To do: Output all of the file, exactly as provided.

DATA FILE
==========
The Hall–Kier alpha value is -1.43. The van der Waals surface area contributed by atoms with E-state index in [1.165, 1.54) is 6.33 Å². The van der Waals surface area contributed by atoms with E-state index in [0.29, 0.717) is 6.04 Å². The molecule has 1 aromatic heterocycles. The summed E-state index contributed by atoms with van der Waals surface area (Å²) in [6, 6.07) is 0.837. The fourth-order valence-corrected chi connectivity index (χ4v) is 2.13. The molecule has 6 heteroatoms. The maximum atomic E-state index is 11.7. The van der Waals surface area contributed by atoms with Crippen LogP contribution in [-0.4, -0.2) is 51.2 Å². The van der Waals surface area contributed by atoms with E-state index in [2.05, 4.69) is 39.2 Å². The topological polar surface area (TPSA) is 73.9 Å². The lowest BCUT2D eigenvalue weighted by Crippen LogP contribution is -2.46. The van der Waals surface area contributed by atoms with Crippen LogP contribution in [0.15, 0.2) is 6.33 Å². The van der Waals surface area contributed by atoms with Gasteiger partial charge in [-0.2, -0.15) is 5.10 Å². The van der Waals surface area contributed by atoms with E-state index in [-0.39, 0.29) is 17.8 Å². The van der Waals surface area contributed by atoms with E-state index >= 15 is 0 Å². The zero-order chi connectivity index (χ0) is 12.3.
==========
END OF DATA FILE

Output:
The Hall–Kier alpha value is -1.43. The van der Waals surface area contributed by atoms with E-state index in [1.165, 1.54) is 6.33 Å². The van der Waals surface area contributed by atoms with E-state index in [0.29, 0.717) is 6.04 Å². The molecule has 1 aromatic heterocycles. The summed E-state index contributed by atoms with van der Waals surface area (Å²) in [6, 6.07) is 0.837. The fourth-order valence-corrected chi connectivity index (χ4v) is 2.13. The molecule has 6 heteroatoms. The maximum atomic E-state index is 11.7. The van der Waals surface area contributed by atoms with Crippen LogP contribution in [-0.4, -0.2) is 51.2 Å². The van der Waals surface area contributed by atoms with E-state index in [2.05, 4.69) is 39.2 Å². The topological polar surface area (TPSA) is 73.9 Å². The lowest BCUT2D eigenvalue weighted by Crippen LogP contribution is -2.46. The van der Waals surface area contributed by atoms with Crippen LogP contribution in [0.15, 0.2) is 6.33 Å². The van der Waals surface area contributed by atoms with Gasteiger partial charge in [-0.2, -0.15) is 5.10 Å². The van der Waals surface area contributed by atoms with E-state index in [-0.39, 0.29) is 17.8 Å². The van der Waals surface area contributed by atoms with E-state index >= 15 is 0 Å². The zero-order chi connectivity index (χ0) is 12.3.